I asked the lead singer of The Orwells Mario Cuomo what the band’s goal was, and his response – “It might not be good to have one. If you reach that, then you’ll be totally fucked.”
And going from garage band to world tour in just a few years, I think I’ll take that advice. And even so, the band doesn’t have any delusions of fast fame; they just want to keep getting better, playing music for themselves and anyone else that enjoys it and make being in a band a little cooler in their hometown.
They aren’t perfect. Far from it. And only one of them is (barely) old enough to drink a beer. But the music is real and that is what makes it so good. They aren’t taking you on a trip to outer space, it’s a rock and roll show, influenced by the Black Lips and Yeah Yeah Yeahs.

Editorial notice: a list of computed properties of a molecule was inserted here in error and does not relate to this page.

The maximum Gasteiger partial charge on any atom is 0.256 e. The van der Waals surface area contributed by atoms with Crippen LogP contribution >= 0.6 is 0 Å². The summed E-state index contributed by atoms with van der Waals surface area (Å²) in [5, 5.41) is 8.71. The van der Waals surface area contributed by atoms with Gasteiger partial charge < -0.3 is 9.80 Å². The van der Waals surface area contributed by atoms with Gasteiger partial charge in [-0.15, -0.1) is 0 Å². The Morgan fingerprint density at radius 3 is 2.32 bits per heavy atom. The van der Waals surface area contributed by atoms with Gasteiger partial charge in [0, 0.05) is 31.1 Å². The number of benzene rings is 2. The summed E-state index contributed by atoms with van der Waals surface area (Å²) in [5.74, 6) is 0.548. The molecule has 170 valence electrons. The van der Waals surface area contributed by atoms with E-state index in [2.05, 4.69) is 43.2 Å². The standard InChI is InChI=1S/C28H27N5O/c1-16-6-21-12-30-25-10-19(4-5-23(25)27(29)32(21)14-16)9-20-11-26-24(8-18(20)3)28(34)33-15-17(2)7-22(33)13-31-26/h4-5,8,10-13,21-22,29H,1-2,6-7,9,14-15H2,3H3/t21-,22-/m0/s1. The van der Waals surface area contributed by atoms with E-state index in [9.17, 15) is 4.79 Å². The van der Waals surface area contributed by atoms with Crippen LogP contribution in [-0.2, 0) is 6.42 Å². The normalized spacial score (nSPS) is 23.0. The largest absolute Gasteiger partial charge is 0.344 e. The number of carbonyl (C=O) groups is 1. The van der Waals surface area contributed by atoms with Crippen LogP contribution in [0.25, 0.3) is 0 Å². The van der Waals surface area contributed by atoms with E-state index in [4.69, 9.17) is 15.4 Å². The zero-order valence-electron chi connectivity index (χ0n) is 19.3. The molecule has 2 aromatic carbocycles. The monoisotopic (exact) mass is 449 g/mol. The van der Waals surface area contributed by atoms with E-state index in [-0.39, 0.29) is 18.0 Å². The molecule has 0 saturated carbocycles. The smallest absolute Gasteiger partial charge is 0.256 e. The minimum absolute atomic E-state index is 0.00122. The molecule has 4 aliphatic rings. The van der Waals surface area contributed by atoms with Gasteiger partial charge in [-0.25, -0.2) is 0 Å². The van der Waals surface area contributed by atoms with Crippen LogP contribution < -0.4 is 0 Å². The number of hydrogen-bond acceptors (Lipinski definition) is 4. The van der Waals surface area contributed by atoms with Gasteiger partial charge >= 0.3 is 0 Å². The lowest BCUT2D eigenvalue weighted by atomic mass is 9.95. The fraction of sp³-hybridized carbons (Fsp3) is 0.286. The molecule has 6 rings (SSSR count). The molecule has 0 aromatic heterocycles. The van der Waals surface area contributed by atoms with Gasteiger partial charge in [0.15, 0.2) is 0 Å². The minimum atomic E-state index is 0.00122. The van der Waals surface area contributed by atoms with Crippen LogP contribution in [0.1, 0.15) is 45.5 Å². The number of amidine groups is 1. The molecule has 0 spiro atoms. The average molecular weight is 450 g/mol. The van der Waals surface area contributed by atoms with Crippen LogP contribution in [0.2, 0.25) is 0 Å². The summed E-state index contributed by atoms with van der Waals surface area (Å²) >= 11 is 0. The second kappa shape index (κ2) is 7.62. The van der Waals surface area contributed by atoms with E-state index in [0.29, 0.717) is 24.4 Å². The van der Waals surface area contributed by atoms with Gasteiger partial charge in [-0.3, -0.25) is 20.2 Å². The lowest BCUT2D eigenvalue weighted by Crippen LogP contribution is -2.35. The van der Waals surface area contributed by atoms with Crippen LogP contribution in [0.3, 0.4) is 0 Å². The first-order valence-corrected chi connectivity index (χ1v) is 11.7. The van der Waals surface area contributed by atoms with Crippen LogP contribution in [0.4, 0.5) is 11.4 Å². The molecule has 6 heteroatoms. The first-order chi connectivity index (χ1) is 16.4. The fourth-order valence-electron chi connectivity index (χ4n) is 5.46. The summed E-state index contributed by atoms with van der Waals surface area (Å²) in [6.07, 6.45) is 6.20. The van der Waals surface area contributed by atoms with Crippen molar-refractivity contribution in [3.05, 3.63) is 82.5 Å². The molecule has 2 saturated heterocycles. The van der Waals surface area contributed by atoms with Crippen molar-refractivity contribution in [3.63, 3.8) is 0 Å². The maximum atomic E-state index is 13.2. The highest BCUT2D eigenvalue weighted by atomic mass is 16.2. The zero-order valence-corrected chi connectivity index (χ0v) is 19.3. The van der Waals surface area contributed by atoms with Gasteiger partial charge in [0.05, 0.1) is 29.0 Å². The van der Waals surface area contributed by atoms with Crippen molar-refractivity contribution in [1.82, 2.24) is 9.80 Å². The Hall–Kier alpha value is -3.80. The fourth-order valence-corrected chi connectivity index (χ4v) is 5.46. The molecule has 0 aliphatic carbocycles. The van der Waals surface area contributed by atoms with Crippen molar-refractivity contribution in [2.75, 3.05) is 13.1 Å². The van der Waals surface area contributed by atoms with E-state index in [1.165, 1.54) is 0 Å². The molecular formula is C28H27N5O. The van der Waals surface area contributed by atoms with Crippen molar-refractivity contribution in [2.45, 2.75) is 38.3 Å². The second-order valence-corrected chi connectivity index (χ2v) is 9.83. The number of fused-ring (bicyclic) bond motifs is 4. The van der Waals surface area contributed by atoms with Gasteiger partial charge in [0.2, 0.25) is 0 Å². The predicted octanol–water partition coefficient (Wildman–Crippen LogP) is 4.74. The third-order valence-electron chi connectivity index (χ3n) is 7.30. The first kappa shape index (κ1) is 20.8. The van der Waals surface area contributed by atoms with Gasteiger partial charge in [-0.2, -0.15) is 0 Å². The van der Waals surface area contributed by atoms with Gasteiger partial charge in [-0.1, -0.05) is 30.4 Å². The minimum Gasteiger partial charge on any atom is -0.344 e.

The Orwells band members met in high school, two of them brothers, and gradually gained attention. Next week, these kids take the stage at Irving Plaza October 15, supporting their latest album Disgraceland. According to Cuomo, the eleven tracks are a “good representation of the last couple of years,” surfing through themes of the lust and angsty politics of bored teenagers in the suburbs of Chicago.
But there won’t be a Disgraceland part two. Cuomo called the album a closing point and wants to start a new chapter, switching the focus of his lyrics.
“I don’t want to talk about high school anymore. I don’t want to talk about politics. Now it is time to talk about other things I’m interested in. Like bullshit, like stories, like fiction. I’d rather write a song about a horror movie or a samurai – it’s not personal, I’ve never been a samurai, but I think it is interesting. How boring would movies be if everything was written about something that happened in the director’s life.”